Bro and Tripp: They both came to Davidson as freshmen in the fall of 1995. Sophomore year, they lived on the same hall, and Bro got two Duke game tickets from the Wildcats' point guard at the time, a squeaky-talking Turk named Ali Ton. They drove to Durham and sat just a few rows up from the bench.


They were in.


In the department of Davidson fandom, there's a funny but not altogether untrue test: The merely casually interested are separated from the truly totally committed by weeknight trips to spots on the map of the South like Statesboro, Ga., and Johnston City, Tenn.


Bro and Tripp passed the test.


In 1998, their junior year, Davidson made the NCAAs for the first time since 1986, and Bro and Tripp and six other guys made the trip to the game in Atlanta in Tripp's mom's minivan.


Then, they graduated in 1999.


In 2002, though, Davidson made the tournament again, this time in Albuquerque. Bro and Tripp drove. They stopped at a Subway in Seminole, Okla., and the Big Texan Steak Ranch in Amarillo, and to urinate, presumably, in a place or two.


The trip took 25 hours. Straight.


In 2006, Davidson made the tournament again, this time in Dayton. Once again, Bro and Tripp were there.


And last year, once again, Davidson headed to Buffalo. Bro and Tripp were there.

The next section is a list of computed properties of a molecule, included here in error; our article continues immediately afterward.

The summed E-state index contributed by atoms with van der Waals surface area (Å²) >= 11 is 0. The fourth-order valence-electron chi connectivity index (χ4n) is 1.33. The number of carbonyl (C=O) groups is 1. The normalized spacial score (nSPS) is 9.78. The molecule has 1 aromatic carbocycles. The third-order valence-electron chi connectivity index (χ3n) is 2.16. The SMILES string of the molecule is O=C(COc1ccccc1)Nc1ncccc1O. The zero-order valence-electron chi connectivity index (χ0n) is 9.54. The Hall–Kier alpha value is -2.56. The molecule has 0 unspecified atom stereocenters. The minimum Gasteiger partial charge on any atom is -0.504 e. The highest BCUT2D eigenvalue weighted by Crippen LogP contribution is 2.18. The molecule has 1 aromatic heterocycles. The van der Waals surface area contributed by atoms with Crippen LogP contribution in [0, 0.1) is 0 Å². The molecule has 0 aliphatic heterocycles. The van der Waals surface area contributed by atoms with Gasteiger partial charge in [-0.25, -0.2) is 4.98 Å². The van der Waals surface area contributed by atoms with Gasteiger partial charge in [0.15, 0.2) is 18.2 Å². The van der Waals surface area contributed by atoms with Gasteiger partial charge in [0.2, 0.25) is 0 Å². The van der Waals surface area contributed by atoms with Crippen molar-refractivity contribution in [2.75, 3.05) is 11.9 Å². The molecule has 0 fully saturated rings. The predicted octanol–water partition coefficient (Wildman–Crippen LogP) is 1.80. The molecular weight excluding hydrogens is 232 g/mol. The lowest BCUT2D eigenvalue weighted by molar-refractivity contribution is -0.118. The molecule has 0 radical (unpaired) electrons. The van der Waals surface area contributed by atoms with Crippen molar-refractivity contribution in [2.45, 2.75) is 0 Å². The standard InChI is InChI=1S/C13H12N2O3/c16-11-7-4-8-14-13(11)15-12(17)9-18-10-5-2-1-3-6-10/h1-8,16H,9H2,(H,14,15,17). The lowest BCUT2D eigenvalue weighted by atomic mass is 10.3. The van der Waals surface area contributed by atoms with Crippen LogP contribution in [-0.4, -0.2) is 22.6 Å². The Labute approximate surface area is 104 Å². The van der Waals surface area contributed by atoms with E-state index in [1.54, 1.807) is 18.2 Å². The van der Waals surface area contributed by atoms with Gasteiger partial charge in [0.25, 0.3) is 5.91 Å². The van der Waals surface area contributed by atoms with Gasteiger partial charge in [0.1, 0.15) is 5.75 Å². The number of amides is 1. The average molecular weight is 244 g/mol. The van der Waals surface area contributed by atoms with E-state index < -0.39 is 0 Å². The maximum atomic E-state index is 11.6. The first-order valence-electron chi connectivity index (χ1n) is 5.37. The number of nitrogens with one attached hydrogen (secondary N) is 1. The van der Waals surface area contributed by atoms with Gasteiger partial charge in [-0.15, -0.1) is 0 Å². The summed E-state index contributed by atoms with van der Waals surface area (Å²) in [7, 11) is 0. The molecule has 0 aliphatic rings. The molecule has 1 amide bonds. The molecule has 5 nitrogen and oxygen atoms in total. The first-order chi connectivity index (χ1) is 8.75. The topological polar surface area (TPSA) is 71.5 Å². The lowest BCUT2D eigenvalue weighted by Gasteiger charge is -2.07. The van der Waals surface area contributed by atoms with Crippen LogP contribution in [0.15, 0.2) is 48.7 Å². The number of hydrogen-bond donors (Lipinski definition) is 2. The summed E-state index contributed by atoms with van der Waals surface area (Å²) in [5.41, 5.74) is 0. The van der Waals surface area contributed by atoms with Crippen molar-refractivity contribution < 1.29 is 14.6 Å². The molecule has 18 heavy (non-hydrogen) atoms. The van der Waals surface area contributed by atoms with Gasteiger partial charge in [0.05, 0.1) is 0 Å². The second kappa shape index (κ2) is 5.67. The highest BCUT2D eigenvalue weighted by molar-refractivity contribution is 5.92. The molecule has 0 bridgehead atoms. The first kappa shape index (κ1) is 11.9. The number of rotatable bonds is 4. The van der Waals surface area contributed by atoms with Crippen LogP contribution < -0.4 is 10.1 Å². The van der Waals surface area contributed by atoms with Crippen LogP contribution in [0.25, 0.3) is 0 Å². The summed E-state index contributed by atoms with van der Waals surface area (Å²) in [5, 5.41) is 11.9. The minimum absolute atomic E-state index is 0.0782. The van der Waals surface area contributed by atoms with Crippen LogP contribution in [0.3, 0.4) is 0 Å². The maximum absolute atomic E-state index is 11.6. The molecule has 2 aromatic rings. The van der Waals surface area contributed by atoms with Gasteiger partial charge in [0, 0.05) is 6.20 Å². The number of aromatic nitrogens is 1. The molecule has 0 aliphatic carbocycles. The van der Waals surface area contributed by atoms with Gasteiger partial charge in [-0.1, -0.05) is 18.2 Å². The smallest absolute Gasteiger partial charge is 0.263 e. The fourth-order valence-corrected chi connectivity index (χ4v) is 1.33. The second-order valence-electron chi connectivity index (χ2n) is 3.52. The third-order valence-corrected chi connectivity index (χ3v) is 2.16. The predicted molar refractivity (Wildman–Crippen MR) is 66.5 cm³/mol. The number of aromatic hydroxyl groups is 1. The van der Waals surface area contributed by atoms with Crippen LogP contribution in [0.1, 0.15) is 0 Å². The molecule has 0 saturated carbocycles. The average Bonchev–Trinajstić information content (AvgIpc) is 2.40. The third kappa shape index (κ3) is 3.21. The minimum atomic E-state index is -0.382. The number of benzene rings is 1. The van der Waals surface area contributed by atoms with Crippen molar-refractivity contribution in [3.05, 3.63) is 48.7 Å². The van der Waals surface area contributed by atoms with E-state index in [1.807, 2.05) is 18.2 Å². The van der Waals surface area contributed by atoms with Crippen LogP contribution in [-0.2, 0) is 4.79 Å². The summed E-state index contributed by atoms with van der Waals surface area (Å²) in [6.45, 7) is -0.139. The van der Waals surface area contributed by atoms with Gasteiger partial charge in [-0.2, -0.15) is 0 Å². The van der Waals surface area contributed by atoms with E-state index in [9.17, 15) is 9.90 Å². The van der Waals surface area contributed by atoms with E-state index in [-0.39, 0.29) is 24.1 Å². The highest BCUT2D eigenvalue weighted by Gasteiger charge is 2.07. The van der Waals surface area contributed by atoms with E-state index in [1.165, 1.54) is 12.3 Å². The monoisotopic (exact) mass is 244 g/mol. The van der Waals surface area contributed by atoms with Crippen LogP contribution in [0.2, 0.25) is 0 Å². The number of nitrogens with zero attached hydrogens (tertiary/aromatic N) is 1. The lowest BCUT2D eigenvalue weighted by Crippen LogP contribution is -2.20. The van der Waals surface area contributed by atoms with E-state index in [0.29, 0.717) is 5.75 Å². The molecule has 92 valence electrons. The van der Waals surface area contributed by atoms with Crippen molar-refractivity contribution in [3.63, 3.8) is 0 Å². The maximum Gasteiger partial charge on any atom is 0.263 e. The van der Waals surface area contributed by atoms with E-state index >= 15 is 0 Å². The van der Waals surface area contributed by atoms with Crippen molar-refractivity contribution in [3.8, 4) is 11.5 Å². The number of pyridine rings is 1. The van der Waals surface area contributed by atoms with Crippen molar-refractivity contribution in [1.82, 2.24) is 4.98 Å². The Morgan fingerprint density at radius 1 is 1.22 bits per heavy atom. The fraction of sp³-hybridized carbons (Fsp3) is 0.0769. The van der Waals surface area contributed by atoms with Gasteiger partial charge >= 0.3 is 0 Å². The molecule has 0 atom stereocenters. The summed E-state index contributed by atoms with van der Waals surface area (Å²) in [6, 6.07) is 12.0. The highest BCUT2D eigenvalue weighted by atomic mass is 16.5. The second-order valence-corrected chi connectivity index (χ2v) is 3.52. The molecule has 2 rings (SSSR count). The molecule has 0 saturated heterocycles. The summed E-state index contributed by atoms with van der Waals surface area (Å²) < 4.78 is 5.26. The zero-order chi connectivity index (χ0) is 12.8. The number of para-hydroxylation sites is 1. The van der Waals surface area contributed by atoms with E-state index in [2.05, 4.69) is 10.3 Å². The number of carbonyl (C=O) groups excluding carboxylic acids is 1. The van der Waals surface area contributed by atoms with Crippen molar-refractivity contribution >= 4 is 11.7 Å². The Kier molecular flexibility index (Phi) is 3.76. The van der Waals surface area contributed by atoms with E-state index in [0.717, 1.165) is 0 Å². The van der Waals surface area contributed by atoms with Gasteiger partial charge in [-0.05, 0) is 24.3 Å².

Then last summer, when Wildcats star guard Stephen Curry was playing in exhibition games for the U19 national team in Dallas, Bro and Tripp...WERE THERE.


They've seen Davidson play basketball in California, Arizona, New Mexico, North Carolina, South Carolina, Georgia, Virginia, Maryland, Tennessee, Missouri, Ohio, Massachusetts, Pennsylvania, Michigan, New York, New Jersey and the District of Columbia.


In Anaheim, earlier this month, other Davidson friends came, too. Brian Mayerhofer flew in from Boston -- Mayerhofer was in the car on the '02 Albuquerque trip -- and John Hong and Kurt Davis flew down from San Francisco.


They talked about John's wild wedding. They talked about Kurt's very symmetrical bald spot.


Bro used coffee creamers in a wee-hours trip to IHOP to demonstrate Davidson's guard play.


And the next day, at the John Wooden Classic inside the Honda Center, they watched the Wildcats build an 18-point first-half lead before losing to the Bruins, 75-63.


Tripp had his head in his hands at the two-minute mark.


"Hey," Bro said.


He hit Tripp, soft, on the arm.


"It's okay," he said. "It's alright."




Their friends use a lot of words to describe Bro and Tripp, who they are, why they do what they do, but one always comes up.




There's no easy, singular explanation for where that comes from, but maybe you should know a couple things here and now:


Bro was an all-area high school baseball player and came to Davidson to give it a Division I go. He played one season, and in that season he had one at-bat. Four pitches, three strikes, his Moonlight Graham moment. Bro took his cuts.


Tripp was a skinny kid in high school, more of a stats guy than a superstar.


But when he got to Davidson, said his dad, Jim Cherry, he just came out of his shell. "It was a wonderful experience," he said.


That's what their alma mater gave them then. Here's what it gives them now:


Head coach Bob McKillop's basketball team is what got them together. It's what brings them together. It's what keeps them together.


"Davidson basketball," Tripp said, "is the reason I see Bro, when he lives however many hundreds of miles away, three or four times a year."


They like the intimacy.